The benefits of aerobic and resistance training in both recreational and competitive athletes are well documented. Sports programs and athletes have embraced these techniques as pillars of improved sporting abilities and good health maintenance.
A properly curated and executed training regimen that aligns properly with an athletes goals and objectives will definitely increase strength and power while also improving performance. Such a program also has been shown to reduce musculoskeletal injuries, decrease the severity of injury occurrences, and improve the general health of bones, muscle tissue, and other connective tissue.
The physical changes that occur during aerobic and resistance training improve the protection against injury for those who participate in such intensive sport and activity.
A discussion of the role that aerobic and resistance training plays in a sports medicine context follows. More specifically, we’ll dive a little deeper into a broad overview of each training methodology, outline their respective benefits, and even summarize potential risk factors associated.
What is Aerobic Training?
Otherwise referred to as “cardio”, or cardiovascular exercise, aerobic training is a training methodology that requires the use of oxygen in order to meet and maintain energy demands. Examples of aerobic training include lower intensity, steady-state activities such as endurance walking, running, biking, swimming, and sports such as basketball, soccer, hockey, and track & field.
Aerobic exercise is extremely effective and efficient at improving heart rate, blood pressure, and cholesterol levels, boosting bone density, strength, mobility, and reducing the risk of injury, disease, and other health-related conditions. Aerobic fitness also improves the body’s ability to absorb oxygen and delay fatigue. All of these positive results can be attributed to the increased blood flow that occurs with aerobic training.
What is Resistance Training?
Resistance training is a training methodology that involves strength exercises via machines, bodyweight, free weights, resistance bands, and any other modality that applies resistance to a given movement.
The intention of resistance training is to improve one’s ability to carry load and exert force; however, research suggests that resistance training accomplishes much more than that, especially in the context of sports medicine, performance training, and physical rehab. In addition, muscles that are accustomed to receiving regular resistance training will often grow in size and become resistant to fatigue during exercise.
Benefits of Aerobic & Resistance Training
The benefits of aerobic and resistance training in a sports medicine context are vast, not to mention its benefits to the general public unrelated to sport. Maintaining a program of both can yield surprising results for an athlete, especially in these modern times where the level of competition has increased substantially. By incorporating cardio into your workout regimen, you’re giving your body time to recover after an intense weight session or long run with weights.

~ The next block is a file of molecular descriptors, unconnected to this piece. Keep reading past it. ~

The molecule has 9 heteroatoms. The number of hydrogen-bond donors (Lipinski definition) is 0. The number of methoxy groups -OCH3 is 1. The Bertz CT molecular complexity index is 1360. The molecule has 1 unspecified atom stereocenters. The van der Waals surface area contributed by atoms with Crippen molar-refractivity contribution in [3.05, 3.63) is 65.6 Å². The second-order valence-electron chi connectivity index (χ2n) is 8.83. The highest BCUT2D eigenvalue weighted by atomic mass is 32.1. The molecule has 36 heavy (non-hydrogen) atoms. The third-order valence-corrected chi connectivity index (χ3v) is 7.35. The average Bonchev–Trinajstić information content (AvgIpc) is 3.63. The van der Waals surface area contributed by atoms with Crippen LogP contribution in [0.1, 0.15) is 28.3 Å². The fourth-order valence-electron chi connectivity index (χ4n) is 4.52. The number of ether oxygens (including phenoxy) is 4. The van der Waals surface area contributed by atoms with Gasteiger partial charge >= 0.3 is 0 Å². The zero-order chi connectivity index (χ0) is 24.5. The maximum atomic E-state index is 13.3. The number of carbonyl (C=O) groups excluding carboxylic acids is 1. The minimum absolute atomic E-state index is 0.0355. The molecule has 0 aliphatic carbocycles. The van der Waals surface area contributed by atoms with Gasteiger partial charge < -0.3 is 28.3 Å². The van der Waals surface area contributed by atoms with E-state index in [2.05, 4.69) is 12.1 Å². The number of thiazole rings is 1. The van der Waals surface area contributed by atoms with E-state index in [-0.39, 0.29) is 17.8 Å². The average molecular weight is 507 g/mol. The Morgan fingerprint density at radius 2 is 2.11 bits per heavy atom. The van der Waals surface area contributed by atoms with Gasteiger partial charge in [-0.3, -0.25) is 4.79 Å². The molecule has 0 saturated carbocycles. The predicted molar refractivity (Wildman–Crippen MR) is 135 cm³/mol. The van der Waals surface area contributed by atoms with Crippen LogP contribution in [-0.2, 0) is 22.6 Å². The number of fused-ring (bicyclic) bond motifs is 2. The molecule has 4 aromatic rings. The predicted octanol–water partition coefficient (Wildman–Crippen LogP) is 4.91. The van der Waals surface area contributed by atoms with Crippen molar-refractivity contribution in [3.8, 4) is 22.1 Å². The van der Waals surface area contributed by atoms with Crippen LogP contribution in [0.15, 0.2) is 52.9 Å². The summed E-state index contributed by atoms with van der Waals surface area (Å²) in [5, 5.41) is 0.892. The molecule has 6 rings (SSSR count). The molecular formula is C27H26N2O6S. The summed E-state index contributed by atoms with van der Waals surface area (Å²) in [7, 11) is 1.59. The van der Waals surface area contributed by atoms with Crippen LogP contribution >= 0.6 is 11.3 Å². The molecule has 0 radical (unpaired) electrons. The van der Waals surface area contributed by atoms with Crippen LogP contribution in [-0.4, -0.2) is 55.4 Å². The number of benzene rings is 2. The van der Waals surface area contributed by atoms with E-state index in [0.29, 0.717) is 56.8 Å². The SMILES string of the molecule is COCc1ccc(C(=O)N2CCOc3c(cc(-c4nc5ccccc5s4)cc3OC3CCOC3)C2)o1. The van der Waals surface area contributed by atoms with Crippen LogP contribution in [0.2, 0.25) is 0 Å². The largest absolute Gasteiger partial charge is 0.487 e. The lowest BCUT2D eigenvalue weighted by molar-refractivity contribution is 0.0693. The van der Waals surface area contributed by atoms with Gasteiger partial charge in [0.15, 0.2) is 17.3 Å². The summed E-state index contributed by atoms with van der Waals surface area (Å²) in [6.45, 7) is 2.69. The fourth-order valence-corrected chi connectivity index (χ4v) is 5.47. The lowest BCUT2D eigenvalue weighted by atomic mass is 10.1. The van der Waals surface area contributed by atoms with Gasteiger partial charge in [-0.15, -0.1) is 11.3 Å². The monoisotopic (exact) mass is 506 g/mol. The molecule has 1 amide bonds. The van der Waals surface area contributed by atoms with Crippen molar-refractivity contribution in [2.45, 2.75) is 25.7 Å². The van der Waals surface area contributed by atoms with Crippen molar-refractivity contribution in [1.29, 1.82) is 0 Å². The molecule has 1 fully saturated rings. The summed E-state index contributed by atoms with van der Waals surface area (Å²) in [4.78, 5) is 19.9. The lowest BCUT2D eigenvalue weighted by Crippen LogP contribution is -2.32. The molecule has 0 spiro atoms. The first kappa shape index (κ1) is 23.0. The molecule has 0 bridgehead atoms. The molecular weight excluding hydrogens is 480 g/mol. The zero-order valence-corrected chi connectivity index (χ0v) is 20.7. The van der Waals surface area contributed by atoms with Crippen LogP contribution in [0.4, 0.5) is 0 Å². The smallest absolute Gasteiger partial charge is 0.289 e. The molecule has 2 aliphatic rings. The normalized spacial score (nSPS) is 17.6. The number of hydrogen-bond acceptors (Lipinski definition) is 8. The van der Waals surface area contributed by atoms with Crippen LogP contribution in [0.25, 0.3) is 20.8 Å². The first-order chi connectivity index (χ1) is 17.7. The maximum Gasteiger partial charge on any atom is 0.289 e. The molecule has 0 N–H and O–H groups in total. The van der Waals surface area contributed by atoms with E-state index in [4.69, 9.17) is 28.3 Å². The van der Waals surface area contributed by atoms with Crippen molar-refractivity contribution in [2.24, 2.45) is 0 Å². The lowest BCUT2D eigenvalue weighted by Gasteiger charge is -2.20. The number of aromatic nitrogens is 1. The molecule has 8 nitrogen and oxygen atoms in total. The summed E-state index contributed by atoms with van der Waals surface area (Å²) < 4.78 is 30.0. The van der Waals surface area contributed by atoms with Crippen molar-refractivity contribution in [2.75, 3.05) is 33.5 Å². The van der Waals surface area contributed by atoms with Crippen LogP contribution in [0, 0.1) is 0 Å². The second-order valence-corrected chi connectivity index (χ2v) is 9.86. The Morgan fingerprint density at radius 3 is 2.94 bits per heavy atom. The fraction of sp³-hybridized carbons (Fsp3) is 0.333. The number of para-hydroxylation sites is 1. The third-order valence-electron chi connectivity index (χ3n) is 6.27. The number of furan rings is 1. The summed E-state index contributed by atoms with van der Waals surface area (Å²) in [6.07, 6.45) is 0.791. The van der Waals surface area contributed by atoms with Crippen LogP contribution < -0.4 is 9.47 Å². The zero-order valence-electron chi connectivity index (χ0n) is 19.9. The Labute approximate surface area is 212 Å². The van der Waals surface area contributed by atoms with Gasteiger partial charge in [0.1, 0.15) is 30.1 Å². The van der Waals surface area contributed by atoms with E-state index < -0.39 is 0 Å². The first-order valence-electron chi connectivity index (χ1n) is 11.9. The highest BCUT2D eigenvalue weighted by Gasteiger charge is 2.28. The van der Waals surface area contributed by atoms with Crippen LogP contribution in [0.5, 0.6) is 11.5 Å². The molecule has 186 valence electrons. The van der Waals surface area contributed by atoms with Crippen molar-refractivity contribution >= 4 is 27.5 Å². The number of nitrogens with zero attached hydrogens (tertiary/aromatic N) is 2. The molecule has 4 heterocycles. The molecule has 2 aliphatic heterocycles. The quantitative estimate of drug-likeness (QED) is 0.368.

Whether it’s implemented as a performance enhancement, preventative protocol, or injury rehabilitation program, aerobic and resistance training is incredibly advantageous for athletes of all kinds. Yet, it’s essential that such a program is curated, executed, and monitored correctly and under professional supervision.
The following are several beneficial functions that aerobic and resistance training play:
- Promotes Muscle Growth & Strength
- Reverses Muscle Loss
- Increases Athletic Performance
- Boosts Explosiveness & Power
- Promotes Mobility & Flexibility
- Improves Heart Health
- Enhances Cardiovascular Ability
- Reduces Body Fat
- Increases Bone Density
- Reduces Risk of Health Conditions (Diabetes, Hypertension, Cancers, Osteoporosis)
- Improves Health Indicators (blood pressure, resting heart rate, metabolism)
- Boosts Well-Being
- Injury Prevention
While not all of these benefits are related to sports medicine and athletics, it’s worth noting to emphasize its role and importance for general health, longevity, performance, and other health and fitness factors.
Several of these benefits indirectly correlate to sports and athletics, such as well-being and motivation in association with performance and the reduction of risk for various health conditions associated with physical injury and capability.
Nevertheless, a well-planned and properly monitored aerobic or resistance training regimen can help prevent sports-related injuries and improve overall performance.
Potential Risks Associated with Aerobic & Resistance Training
The risks associated with aerobic and resistance training primarily pertain to youth athletes; however, other injuries can be classified as accidental, even in the most elite of athletes.
Some issues that can lead to undesirable aerobic and resistance training results include poor, unqualified instruction, inefficient technique, inappropriate training loads, and overtraining. These issues are problematic with any competitive sport, whether weightlifting, sprinting, track & field, gymnastics, or football. Such bad technique or training can lead to soft tissue injuries, lower back pain, and growth plate injuries, among others.
The evidence supporting aerobic and resistance training benefits on physical health, injury reduction, sports performance, and other sports medicine modalities is clear.
While other preventative protocols are effective in sports medicine and injury reduction, aerobic and resistance training implemented in the correct environments are beneficial both for the recreational participant and competitive athlete alike.
However, it’s important not only to receive medical clearance prior to engaging in such activity but to find a professional who specializes in supervising effective rehabilitation and strength programs.